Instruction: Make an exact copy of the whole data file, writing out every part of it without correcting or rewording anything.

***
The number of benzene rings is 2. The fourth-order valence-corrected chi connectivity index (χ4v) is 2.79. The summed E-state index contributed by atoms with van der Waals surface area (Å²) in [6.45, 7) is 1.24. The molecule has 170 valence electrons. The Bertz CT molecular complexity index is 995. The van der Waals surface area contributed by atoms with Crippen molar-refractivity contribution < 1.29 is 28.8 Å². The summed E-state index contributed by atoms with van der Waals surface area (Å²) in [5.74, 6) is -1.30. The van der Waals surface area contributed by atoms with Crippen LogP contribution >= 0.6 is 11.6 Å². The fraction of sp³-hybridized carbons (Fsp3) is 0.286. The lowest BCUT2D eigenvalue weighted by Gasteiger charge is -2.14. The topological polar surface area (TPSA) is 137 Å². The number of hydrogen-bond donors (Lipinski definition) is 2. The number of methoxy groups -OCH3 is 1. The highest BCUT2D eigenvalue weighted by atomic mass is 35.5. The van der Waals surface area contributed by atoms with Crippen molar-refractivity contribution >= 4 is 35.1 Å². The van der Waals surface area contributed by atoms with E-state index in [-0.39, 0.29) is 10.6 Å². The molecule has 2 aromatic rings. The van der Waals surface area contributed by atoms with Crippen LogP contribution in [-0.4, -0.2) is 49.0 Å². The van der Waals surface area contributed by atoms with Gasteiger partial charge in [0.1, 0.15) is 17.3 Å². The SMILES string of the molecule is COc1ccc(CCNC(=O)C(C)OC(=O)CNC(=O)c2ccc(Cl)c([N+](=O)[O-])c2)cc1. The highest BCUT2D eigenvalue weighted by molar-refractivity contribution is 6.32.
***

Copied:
The number of benzene rings is 2. The fourth-order valence-corrected chi connectivity index (χ4v) is 2.79. The summed E-state index contributed by atoms with van der Waals surface area (Å²) in [6.45, 7) is 1.24. The molecule has 170 valence electrons. The Bertz CT molecular complexity index is 995. The van der Waals surface area contributed by atoms with Crippen molar-refractivity contribution < 1.29 is 28.8 Å². The summed E-state index contributed by atoms with van der Waals surface area (Å²) in [5.74, 6) is -1.30. The van der Waals surface area contributed by atoms with Crippen LogP contribution >= 0.6 is 11.6 Å². The fraction of sp³-hybridized carbons (Fsp3) is 0.286. The lowest BCUT2D eigenvalue weighted by Gasteiger charge is -2.14. The topological polar surface area (TPSA) is 137 Å². The number of hydrogen-bond donors (Lipinski definition) is 2. The number of methoxy groups -OCH3 is 1. The highest BCUT2D eigenvalue weighted by atomic mass is 35.5. The van der Waals surface area contributed by atoms with Crippen molar-refractivity contribution >= 4 is 35.1 Å². The van der Waals surface area contributed by atoms with E-state index in [-0.39, 0.29) is 10.6 Å². The molecule has 2 aromatic rings. The van der Waals surface area contributed by atoms with Crippen LogP contribution in [-0.4, -0.2) is 49.0 Å². The van der Waals surface area contributed by atoms with Gasteiger partial charge in [0.1, 0.15) is 17.3 Å². The SMILES string of the molecule is COc1ccc(CCNC(=O)C(C)OC(=O)CNC(=O)c2ccc(Cl)c([N+](=O)[O-])c2)cc1. The highest BCUT2D eigenvalue weighted by molar-refractivity contribution is 6.32.